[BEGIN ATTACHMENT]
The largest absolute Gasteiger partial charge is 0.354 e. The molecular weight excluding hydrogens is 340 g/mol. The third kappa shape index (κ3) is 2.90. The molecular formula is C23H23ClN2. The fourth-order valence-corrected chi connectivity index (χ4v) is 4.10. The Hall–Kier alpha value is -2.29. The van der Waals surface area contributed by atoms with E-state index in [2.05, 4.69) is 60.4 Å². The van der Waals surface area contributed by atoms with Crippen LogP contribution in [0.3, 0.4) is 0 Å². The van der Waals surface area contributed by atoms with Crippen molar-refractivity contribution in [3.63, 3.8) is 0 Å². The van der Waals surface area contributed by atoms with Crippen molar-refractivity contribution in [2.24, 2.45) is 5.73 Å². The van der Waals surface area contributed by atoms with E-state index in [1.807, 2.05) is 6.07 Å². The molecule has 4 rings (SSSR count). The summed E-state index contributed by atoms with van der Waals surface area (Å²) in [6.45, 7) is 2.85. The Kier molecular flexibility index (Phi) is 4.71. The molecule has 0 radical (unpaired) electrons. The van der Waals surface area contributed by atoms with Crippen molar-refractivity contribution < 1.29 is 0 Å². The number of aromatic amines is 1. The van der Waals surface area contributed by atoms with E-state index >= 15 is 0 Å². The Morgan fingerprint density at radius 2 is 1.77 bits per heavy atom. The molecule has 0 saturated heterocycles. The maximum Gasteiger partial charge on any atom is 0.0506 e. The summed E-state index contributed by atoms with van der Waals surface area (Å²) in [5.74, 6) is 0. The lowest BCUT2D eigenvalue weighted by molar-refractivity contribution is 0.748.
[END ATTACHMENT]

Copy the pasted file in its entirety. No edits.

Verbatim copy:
The largest absolute Gasteiger partial charge is 0.354 e. The molecular weight excluding hydrogens is 340 g/mol. The third kappa shape index (κ3) is 2.90. The molecular formula is C23H23ClN2. The fourth-order valence-corrected chi connectivity index (χ4v) is 4.10. The Hall–Kier alpha value is -2.29. The van der Waals surface area contributed by atoms with E-state index in [2.05, 4.69) is 60.4 Å². The van der Waals surface area contributed by atoms with Crippen LogP contribution in [0.3, 0.4) is 0 Å². The van der Waals surface area contributed by atoms with Crippen molar-refractivity contribution in [3.63, 3.8) is 0 Å². The van der Waals surface area contributed by atoms with Crippen molar-refractivity contribution in [2.24, 2.45) is 5.73 Å². The van der Waals surface area contributed by atoms with E-state index in [1.807, 2.05) is 6.07 Å². The molecule has 4 rings (SSSR count). The summed E-state index contributed by atoms with van der Waals surface area (Å²) in [6.45, 7) is 2.85. The Kier molecular flexibility index (Phi) is 4.71. The molecule has 0 radical (unpaired) electrons. The van der Waals surface area contributed by atoms with Crippen molar-refractivity contribution < 1.29 is 0 Å². The number of aromatic amines is 1. The van der Waals surface area contributed by atoms with E-state index >= 15 is 0 Å². The Morgan fingerprint density at radius 2 is 1.77 bits per heavy atom. The molecule has 0 saturated heterocycles. The maximum Gasteiger partial charge on any atom is 0.0506 e. The summed E-state index contributed by atoms with van der Waals surface area (Å²) in [5.74, 6) is 0. The lowest BCUT2D eigenvalue weighted by molar-refractivity contribution is 0.748.